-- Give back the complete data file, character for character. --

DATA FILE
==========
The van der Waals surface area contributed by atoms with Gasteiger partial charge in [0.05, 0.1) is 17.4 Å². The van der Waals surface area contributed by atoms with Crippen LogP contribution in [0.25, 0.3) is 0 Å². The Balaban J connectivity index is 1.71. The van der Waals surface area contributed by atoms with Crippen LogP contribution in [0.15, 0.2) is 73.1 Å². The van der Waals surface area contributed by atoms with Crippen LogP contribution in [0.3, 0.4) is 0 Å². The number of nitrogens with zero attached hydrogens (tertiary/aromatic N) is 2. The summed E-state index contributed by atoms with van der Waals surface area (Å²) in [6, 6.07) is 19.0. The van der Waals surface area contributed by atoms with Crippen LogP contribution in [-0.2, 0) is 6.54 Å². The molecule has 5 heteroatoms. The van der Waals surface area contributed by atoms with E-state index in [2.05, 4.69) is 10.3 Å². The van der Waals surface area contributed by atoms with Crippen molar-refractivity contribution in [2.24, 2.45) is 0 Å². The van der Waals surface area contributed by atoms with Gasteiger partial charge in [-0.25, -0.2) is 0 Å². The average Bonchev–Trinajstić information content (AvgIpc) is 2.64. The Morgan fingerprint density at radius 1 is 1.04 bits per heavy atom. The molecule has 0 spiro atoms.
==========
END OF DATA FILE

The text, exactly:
The van der Waals surface area contributed by atoms with Gasteiger partial charge in [0.05, 0.1) is 17.4 Å². The van der Waals surface area contributed by atoms with Crippen LogP contribution in [0.25, 0.3) is 0 Å². The Balaban J connectivity index is 1.71. The van der Waals surface area contributed by atoms with Crippen LogP contribution in [0.15, 0.2) is 73.1 Å². The van der Waals surface area contributed by atoms with Crippen LogP contribution in [0.3, 0.4) is 0 Å². The number of nitrogens with zero attached hydrogens (tertiary/aromatic N) is 2. The summed E-state index contributed by atoms with van der Waals surface area (Å²) in [6, 6.07) is 19.0. The van der Waals surface area contributed by atoms with Crippen LogP contribution in [-0.2, 0) is 6.54 Å². The molecule has 5 heteroatoms. The van der Waals surface area contributed by atoms with E-state index in [2.05, 4.69) is 10.3 Å². The van der Waals surface area contributed by atoms with Crippen molar-refractivity contribution in [2.24, 2.45) is 0 Å². The van der Waals surface area contributed by atoms with Gasteiger partial charge in [-0.25, -0.2) is 0 Å². The average Bonchev–Trinajstić information content (AvgIpc) is 2.64. The Morgan fingerprint density at radius 1 is 1.04 bits per heavy atom. The molecule has 0 spiro atoms.